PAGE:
To tell you the truth, I don’t know if my knee is a whole lot better than it was a few weeks ago. I do know that walking does not make it worse, which was my original fear. And I think a person gets used to aches and pains after awhile, accepting them as the norm, and moving on with life.

I suppose if I stopped to listen to my knee at any given time, it’s still there, protesting any type of an activity like a whiny, overtired child. But just like anything annoying—person, place, or thing—after awhile, it’s best to just tune them out. Life’s too short to listen to my niggling knee.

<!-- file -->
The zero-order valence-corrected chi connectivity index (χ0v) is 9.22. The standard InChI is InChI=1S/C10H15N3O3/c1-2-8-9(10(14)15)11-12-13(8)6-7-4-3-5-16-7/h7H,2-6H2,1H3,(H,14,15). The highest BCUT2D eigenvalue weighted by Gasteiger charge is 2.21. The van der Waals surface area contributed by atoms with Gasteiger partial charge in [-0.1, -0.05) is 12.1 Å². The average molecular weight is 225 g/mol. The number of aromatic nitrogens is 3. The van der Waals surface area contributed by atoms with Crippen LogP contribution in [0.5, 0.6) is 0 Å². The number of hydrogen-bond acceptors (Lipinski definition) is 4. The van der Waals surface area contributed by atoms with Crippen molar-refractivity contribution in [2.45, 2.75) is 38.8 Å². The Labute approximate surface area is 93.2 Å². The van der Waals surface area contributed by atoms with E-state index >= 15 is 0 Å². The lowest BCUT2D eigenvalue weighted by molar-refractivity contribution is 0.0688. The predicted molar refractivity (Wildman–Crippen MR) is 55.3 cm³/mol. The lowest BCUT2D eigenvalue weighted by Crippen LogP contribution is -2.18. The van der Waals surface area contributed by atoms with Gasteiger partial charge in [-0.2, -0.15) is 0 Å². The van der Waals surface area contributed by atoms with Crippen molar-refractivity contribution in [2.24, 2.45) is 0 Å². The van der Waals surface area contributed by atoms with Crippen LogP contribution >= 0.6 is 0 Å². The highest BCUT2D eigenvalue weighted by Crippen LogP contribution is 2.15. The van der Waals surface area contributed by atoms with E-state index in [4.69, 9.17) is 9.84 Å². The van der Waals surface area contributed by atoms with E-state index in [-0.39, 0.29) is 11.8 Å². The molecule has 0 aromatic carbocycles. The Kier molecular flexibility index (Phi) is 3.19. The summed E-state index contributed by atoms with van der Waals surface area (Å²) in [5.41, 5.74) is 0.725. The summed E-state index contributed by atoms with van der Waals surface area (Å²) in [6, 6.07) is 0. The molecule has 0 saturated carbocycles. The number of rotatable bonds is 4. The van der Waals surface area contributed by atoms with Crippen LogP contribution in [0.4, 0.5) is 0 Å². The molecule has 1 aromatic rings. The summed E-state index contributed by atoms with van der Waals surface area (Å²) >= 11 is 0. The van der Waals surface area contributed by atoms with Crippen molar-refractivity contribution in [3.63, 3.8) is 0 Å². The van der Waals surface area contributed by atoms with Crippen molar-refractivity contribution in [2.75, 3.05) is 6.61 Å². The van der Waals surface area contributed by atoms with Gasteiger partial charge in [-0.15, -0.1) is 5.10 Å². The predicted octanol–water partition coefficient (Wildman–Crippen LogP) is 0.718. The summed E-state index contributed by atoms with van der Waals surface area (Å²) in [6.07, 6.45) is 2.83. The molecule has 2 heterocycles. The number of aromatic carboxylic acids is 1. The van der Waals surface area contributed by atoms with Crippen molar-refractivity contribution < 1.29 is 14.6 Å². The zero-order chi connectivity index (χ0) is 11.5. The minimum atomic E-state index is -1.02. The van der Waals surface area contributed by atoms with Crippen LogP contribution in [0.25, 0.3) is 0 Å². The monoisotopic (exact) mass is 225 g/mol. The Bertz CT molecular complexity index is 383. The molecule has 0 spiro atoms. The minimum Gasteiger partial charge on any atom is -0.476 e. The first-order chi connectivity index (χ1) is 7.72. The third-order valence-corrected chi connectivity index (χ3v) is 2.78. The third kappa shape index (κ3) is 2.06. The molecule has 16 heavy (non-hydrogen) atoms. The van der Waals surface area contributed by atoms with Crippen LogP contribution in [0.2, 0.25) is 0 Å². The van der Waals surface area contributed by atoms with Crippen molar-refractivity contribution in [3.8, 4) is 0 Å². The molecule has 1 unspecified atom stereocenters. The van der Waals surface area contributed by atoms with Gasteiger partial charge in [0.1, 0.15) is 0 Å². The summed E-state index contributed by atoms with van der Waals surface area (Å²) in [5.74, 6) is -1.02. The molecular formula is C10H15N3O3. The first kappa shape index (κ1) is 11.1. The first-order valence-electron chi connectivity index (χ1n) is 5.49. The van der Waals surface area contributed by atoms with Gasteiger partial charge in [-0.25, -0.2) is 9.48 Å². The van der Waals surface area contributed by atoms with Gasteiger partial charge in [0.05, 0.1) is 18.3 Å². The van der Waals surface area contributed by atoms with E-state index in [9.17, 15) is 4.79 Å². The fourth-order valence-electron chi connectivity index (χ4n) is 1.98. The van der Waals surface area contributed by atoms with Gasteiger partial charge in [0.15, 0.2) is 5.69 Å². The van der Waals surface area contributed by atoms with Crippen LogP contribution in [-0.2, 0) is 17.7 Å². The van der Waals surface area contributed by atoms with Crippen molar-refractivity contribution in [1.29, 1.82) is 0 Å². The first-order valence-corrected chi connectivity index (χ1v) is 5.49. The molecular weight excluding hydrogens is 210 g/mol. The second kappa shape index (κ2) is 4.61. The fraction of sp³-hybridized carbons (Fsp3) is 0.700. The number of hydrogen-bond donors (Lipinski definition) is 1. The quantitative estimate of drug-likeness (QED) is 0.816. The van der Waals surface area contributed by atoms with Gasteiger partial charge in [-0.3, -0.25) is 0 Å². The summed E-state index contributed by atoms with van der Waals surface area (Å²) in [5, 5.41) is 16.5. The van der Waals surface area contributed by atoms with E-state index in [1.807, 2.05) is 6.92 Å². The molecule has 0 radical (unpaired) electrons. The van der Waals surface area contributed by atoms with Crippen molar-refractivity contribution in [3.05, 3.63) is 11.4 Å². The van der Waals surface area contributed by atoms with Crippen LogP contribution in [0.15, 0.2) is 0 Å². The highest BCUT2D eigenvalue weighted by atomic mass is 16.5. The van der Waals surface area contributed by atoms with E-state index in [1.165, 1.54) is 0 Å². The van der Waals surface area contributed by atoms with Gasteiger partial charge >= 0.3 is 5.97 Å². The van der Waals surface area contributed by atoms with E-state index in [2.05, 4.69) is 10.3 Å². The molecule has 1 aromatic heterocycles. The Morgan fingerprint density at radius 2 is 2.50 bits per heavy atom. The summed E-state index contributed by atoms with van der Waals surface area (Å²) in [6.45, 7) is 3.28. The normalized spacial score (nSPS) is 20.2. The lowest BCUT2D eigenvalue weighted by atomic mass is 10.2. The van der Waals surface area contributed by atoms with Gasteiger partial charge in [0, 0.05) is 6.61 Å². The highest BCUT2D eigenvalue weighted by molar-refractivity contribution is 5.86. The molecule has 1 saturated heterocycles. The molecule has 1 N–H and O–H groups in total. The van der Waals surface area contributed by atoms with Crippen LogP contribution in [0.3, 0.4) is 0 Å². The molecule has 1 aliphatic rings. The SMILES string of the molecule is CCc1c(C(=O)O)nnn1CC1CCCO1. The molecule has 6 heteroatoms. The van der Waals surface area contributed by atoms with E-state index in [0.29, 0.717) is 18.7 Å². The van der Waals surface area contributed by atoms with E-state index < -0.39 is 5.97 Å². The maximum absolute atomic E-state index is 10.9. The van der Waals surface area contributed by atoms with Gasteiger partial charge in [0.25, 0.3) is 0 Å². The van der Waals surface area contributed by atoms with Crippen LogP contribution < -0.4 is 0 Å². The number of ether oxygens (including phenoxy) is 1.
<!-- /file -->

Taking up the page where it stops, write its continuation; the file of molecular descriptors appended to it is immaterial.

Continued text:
I’ve got places to walk, you know. The world is full of wooded paths to ramble and hidden lanes to explore.

Monday, May 10, 2010


Everybody gets sheet creases. You know, those lines on your face you see in the mirror right after you get out of bed in the morning. The pillow case folds and wrinkles underneath your facial skin, so you are left with those tell-tale marks. Sheet creases. You know what I’m talking about. Everybody gets them. No use pretending you don’t.

What I didn’t realize is that the older you get, the longer it takes for those sheet creases to relax back into plain-old, ordinary, regular-looking skin.

In your teens, the skin practically pops back out before you finish brushing your teeth.

In your twenties, the skin normally regains its smoothness before you have to be at work or school or wherever you need to go that morning.

In your thirties, forties, maybe even your fifties, the skin boings back eventually. It may take awhile, but you never doubt it’s going to boing back.